Robert A. Caro, 'one of the great reporters of our time and probably the greatest biographer’ (Sunday Times), is one of the most acclaimed writers of his generation, whose biographies are widely considered to be masterpieces.
In Working he offers a captivating account of his life as a writer, describing the sometimes staggering lengths to which he has gone in order to produce his books and offering priceless insights into the art and craft of non-fiction writing.
Anyone interested in investigative journalism and the pursuit of truth, in the writer’s process and the creation of literature, in the art of interviewing or simply the psychology of excellence will find a masterclass in all these subjects within these pages. Readers already familiar with Caro’s work, meanwhile, will be thrilled at the revelations on offer, including how he discovered the fiercely guarded secrets of his subjects, how he constructed the pivotal scenes in his books and the fullest description yet of his forthcoming final volume of The Years of Lyndon Johnson.
Including several of Caro’s most famous speeches and interviews alongside the new material, Working is the self-portrait of a man who knows the meaning and importance of great story-telling. It is, like all his books, an utterly riveting example of that too.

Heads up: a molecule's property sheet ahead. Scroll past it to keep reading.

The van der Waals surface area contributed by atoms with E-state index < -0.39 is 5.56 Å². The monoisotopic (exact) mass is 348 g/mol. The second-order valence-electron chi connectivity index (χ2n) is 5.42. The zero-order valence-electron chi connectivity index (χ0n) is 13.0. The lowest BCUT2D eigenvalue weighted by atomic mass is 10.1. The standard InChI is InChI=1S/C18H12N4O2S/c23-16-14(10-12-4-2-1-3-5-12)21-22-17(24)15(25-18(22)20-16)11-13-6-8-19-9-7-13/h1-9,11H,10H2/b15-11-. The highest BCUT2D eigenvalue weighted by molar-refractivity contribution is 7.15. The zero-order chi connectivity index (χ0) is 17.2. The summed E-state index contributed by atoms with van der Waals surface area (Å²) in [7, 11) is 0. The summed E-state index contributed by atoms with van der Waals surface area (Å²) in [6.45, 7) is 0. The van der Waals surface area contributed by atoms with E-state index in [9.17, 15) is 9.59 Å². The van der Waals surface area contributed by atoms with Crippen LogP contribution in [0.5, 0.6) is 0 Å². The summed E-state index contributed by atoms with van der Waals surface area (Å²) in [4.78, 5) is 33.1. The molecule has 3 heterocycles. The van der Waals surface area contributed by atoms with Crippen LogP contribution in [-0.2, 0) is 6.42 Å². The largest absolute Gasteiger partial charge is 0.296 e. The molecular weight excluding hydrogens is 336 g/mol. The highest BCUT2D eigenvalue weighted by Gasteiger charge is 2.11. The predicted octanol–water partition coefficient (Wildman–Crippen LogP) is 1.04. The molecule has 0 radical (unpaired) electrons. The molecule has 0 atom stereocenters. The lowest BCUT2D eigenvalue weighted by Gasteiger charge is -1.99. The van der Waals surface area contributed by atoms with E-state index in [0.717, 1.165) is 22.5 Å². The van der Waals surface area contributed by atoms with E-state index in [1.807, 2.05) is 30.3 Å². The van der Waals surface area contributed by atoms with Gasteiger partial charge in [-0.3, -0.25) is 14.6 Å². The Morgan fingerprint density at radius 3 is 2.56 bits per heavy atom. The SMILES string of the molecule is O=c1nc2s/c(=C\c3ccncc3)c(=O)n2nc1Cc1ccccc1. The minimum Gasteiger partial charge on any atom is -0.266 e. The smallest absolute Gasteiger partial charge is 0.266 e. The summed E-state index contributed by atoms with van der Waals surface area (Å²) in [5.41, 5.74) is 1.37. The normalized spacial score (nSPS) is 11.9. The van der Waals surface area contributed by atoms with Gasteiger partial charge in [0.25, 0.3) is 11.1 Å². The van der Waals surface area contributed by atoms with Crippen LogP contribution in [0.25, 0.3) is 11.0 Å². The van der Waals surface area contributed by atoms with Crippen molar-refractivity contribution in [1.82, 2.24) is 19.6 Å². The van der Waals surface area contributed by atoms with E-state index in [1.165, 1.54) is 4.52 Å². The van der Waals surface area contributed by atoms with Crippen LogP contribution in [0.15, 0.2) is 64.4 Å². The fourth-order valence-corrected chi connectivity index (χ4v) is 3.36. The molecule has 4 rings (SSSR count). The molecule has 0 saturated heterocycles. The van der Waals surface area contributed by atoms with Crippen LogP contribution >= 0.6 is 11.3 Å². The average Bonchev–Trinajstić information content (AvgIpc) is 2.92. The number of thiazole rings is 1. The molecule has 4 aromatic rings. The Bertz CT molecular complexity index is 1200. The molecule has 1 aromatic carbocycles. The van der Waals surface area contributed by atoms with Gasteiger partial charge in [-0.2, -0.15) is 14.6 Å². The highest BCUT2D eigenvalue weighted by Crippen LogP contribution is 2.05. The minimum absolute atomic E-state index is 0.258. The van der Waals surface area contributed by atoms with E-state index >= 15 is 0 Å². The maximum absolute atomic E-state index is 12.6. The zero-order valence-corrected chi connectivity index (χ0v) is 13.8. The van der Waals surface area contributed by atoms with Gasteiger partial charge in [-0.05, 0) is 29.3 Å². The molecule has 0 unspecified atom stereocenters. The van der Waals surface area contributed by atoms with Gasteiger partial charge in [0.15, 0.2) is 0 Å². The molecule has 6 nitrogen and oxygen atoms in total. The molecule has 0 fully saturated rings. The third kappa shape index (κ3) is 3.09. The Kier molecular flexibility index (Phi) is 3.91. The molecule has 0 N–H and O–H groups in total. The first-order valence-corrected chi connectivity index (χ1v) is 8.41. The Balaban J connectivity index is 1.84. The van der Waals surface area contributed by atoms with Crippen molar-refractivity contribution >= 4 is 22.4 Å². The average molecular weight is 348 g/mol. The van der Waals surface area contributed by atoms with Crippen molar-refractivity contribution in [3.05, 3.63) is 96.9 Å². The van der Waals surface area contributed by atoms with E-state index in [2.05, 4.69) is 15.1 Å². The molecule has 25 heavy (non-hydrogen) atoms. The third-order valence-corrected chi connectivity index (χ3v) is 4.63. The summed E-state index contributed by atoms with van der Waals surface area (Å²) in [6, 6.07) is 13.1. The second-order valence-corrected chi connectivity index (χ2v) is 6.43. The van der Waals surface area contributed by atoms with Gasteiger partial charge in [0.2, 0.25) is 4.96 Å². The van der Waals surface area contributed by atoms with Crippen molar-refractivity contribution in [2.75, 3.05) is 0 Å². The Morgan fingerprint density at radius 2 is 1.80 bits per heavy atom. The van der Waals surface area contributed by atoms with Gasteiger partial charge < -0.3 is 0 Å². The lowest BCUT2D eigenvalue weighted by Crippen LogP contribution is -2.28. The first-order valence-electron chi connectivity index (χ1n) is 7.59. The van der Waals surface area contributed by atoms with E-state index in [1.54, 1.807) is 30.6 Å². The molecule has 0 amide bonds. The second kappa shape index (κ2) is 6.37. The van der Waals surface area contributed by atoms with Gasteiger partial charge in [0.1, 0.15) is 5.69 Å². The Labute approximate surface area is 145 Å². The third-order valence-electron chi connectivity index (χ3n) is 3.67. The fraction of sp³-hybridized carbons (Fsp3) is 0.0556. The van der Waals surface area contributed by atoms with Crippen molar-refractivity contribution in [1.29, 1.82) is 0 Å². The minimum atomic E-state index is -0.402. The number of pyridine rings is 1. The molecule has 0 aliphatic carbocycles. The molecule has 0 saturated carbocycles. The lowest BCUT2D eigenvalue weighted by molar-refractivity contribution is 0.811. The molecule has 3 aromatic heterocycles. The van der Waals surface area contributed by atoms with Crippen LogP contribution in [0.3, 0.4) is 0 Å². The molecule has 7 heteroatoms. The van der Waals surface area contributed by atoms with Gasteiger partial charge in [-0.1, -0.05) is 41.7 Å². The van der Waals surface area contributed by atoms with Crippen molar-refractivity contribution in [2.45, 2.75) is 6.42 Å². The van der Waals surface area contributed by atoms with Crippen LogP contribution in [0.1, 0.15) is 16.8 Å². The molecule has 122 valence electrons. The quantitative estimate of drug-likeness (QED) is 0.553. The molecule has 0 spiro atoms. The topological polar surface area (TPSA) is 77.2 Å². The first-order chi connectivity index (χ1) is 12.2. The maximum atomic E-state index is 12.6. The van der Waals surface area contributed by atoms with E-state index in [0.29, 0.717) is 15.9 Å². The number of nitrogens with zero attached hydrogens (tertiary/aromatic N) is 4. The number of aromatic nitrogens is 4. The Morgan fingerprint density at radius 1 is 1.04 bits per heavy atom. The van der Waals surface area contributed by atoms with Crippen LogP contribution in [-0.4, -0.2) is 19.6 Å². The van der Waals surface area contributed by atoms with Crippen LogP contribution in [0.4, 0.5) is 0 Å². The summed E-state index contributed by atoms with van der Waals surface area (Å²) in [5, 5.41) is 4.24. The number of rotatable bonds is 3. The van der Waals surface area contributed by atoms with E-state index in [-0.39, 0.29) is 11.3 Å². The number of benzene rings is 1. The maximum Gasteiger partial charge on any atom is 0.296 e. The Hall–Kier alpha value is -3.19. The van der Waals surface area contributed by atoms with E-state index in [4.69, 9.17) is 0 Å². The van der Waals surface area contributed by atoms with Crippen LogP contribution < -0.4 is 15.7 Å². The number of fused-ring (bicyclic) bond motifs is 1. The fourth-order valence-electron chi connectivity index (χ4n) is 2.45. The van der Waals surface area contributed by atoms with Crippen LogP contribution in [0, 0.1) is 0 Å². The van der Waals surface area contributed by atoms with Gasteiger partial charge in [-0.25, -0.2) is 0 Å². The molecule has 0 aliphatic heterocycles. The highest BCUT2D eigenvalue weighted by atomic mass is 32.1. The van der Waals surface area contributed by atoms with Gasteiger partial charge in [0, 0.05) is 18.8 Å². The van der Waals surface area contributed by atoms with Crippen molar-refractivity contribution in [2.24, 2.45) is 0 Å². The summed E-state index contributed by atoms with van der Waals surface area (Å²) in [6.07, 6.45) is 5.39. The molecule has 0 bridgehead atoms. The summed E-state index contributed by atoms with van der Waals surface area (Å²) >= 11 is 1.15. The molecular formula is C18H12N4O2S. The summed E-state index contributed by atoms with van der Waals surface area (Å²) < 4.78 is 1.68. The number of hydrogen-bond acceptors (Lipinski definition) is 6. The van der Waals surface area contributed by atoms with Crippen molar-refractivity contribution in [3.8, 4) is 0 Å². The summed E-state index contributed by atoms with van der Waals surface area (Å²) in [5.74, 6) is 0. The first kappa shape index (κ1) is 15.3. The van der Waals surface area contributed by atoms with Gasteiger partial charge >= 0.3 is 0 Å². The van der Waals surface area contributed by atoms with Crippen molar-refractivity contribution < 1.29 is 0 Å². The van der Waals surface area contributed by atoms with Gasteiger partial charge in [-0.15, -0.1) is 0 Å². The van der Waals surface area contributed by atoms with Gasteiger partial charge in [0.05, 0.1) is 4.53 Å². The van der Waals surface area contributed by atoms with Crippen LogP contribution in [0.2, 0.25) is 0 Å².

In this superb collection of original and previously published pieces, Pulitzer winner Caro (The Passage of Power) offers a glimpse into the process behind his epic biographies of Robert Moses and Lyndon Johnson. Writing with customary humor, grace, and vigor, Caro wryly acknowledges the question of "Why does it take so long" to produce each book. Caro provides both the short answer intensive research and a longer, illuminating explication of just what that entails. For example, he tracked down individual people displaced by Moses's building projects; he followed the trail of money to uncover how Johnson attained influence in Congress while still a relative unknown; he moved to Johnson's hometown in rural Texas and gained the trust and of its residents, who shared untold stories with him. Caro began his career in journalism and credits his Newsday editor for two crucial pieces of investigative advice: "Turn every page" and find a way to get the information one needs. The results may take longer, but, as readers of Caro's work know, it is always worth the wait. For the impatient, however, this lively combination of memoir and non-fiction writing will help sate their appetite for new writing from Caro until the arrival of his final, still-in-progress Johnson biography.